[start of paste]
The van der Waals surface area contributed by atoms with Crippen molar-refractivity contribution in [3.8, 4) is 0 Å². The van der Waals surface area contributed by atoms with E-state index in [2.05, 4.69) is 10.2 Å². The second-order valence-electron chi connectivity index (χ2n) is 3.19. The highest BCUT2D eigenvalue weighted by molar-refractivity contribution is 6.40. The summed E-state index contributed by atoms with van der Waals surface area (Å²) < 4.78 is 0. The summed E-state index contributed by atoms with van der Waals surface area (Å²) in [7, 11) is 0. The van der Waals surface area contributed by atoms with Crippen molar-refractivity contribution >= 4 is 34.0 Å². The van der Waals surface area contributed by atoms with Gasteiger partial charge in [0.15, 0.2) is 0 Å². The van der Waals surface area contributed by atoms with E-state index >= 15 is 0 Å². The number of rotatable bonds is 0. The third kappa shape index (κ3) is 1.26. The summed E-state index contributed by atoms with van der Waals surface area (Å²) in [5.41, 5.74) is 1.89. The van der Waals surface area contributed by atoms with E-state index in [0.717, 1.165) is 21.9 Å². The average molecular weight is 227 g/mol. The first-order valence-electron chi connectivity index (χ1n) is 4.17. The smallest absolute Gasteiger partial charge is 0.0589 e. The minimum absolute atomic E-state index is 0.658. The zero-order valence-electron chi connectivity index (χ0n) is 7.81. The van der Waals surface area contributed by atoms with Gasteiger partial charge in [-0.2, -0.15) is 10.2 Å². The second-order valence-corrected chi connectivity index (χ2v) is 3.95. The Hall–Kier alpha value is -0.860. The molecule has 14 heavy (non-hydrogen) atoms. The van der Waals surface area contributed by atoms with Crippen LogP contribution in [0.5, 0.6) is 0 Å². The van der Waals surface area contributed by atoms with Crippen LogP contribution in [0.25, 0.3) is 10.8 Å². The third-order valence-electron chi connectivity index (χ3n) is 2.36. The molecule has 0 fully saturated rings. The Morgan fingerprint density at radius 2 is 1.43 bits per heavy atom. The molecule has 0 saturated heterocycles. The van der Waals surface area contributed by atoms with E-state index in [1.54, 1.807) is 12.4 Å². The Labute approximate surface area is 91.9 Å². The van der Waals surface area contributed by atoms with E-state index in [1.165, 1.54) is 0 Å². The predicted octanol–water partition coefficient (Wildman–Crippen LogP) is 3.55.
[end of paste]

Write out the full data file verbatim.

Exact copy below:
The van der Waals surface area contributed by atoms with Crippen molar-refractivity contribution in [3.8, 4) is 0 Å². The van der Waals surface area contributed by atoms with E-state index in [2.05, 4.69) is 10.2 Å². The second-order valence-electron chi connectivity index (χ2n) is 3.19. The highest BCUT2D eigenvalue weighted by molar-refractivity contribution is 6.40. The summed E-state index contributed by atoms with van der Waals surface area (Å²) < 4.78 is 0. The summed E-state index contributed by atoms with van der Waals surface area (Å²) in [7, 11) is 0. The van der Waals surface area contributed by atoms with Crippen molar-refractivity contribution >= 4 is 34.0 Å². The van der Waals surface area contributed by atoms with Gasteiger partial charge in [0.15, 0.2) is 0 Å². The van der Waals surface area contributed by atoms with E-state index >= 15 is 0 Å². The number of rotatable bonds is 0. The third kappa shape index (κ3) is 1.26. The summed E-state index contributed by atoms with van der Waals surface area (Å²) in [5.41, 5.74) is 1.89. The van der Waals surface area contributed by atoms with E-state index in [0.717, 1.165) is 21.9 Å². The average molecular weight is 227 g/mol. The first-order valence-electron chi connectivity index (χ1n) is 4.17. The smallest absolute Gasteiger partial charge is 0.0589 e. The minimum absolute atomic E-state index is 0.658. The zero-order valence-electron chi connectivity index (χ0n) is 7.81. The van der Waals surface area contributed by atoms with Gasteiger partial charge in [-0.2, -0.15) is 10.2 Å². The second-order valence-corrected chi connectivity index (χ2v) is 3.95. The Hall–Kier alpha value is -0.860. The molecule has 14 heavy (non-hydrogen) atoms. The van der Waals surface area contributed by atoms with Crippen LogP contribution in [0.5, 0.6) is 0 Å². The van der Waals surface area contributed by atoms with Crippen LogP contribution in [0.25, 0.3) is 10.8 Å². The third-order valence-electron chi connectivity index (χ3n) is 2.36. The molecule has 0 fully saturated rings. The Morgan fingerprint density at radius 2 is 1.43 bits per heavy atom. The molecule has 0 saturated heterocycles. The van der Waals surface area contributed by atoms with E-state index in [1.54, 1.807) is 12.4 Å². The Labute approximate surface area is 91.9 Å². The van der Waals surface area contributed by atoms with E-state index in [1.165, 1.54) is 0 Å². The predicted octanol–water partition coefficient (Wildman–Crippen LogP) is 3.55.